Historic fans will find they cannot tear their eyes away from this beautifully sewn story. Pittman easily brings historic France to life with her vivid descriptions and eloquent writing style. I cannot wait to get my hands on more of her novels! My only regret is that I had not come across them sooner. I received a complimentary copy of this book. I was not required to write a favorable review. All thoughts and opinions are my own.

About the Author

allison Pittman

Allison Pittman is the author of more than a dozen critically acclaimed novels and a three-time Christy finalist—twice for her Sister Wife series and once for All for a Story from her take on the Roaring Twenties. She lives in San Antonio, Texas, blissfully sharing an empty nest with her husband, Mike. Connect with her on Facebook (Allison Pittman Author), Twitter (@allisonkpittman) or her website,

Guest Post from Allison

My dream of being an author began by “finishing” other author’s works, fleshing out the stories of neglected characters. When I read the final books in the Little House series, I was far more interested in Cap Garland than I was in Almonzo Wilder, and I imagined all kinds of stories in which he was the hero.

This, The Seamstress, is one of those stories that came to me in a single burst of thought. I was teaching my sophomore English class, discussing through the final scenes in A Tale of Two Cities, when the little seamstress in those final pages reached out to me. She is a nameless character, seemingly more symbolic than anything. Dickens, however, gives her an entire backstory in a single phrase: I have a cousin who lives in the country. How will she ever know what became of me? I remember pausing right then and there in front of my students and saying, “Now, there’s the story I want to write.”

Now, years later, I have.

While every word of every Charles Dickens novel is a master class in writing, what he gave to me for The Seamstress is the kind of stuff that brings life and breath to fiction. I have to convey the fact that any character on my pages—no matter how much story space he or she is allotted—has a life between them. Every man was once a child; every woman a vulnerable young girl.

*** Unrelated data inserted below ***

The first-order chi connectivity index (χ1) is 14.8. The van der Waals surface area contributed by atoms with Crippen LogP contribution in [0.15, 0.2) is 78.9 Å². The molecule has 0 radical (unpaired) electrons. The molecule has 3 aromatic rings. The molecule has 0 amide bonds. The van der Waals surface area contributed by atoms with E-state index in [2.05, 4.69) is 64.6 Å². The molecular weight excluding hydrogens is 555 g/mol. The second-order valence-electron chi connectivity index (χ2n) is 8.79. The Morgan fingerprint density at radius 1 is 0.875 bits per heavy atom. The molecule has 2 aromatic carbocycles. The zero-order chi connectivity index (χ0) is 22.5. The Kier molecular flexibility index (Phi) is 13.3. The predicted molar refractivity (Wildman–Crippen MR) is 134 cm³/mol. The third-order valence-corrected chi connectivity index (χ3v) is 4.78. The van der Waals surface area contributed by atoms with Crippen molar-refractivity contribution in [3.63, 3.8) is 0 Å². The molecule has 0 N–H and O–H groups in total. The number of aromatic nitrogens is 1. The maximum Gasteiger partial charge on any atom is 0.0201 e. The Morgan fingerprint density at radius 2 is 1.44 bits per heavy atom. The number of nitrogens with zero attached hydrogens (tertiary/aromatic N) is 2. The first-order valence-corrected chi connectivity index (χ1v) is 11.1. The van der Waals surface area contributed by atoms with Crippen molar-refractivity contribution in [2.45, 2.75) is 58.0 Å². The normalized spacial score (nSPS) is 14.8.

So, Dickens gave me the bones of the story. A seamstress. A cousin in the country. A country ripped apart; family torn from family. I did my very best to put flesh on those bones, but no writer can ever bring the life and breath. Only a reader can do that.

Blog Stops

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Book Bites, Bee Stings, & Butterfly Kisses, February 21

Babbling Becky L’s Book Impressions, February 22

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Debbie’s Dusty Deliberations, February 22


To celebrate her tour, Allison is giving away a grand prize of a $25 Amazon gift card, a hardcover copy of The Seamstress, and this copy of A Tale of Two Cities by Charles Dickens!!

Be sure to comment on the blog stops for nine extra entries into the giveaway! Click the link below to enter.

13 thoughts on “The Seamstress Review, Guest Post and Giveaway!

  1. I absolutely fell in love with an old series of hers, The Crossroads of Grace. She was one of the first Christian Fiction authors I found that really sold me on the genre when I’d given up on it.

    1. Awww…this made my day! If there’s anything more fun than coming across a new reader, it’s coming across one who’s been there since the beginning 🙂

  2. Thank you for your review on “The Seamstress” by Allison Pittman and for introducing me to another new to me author.

    Sounds like a fabulous book and one that I would greatly love having the opportunity to read.

    1. Awww…this made my day! If there’s anything more fun than coming across a new reader, it’s coming across one who’s been there since the beginning 🙂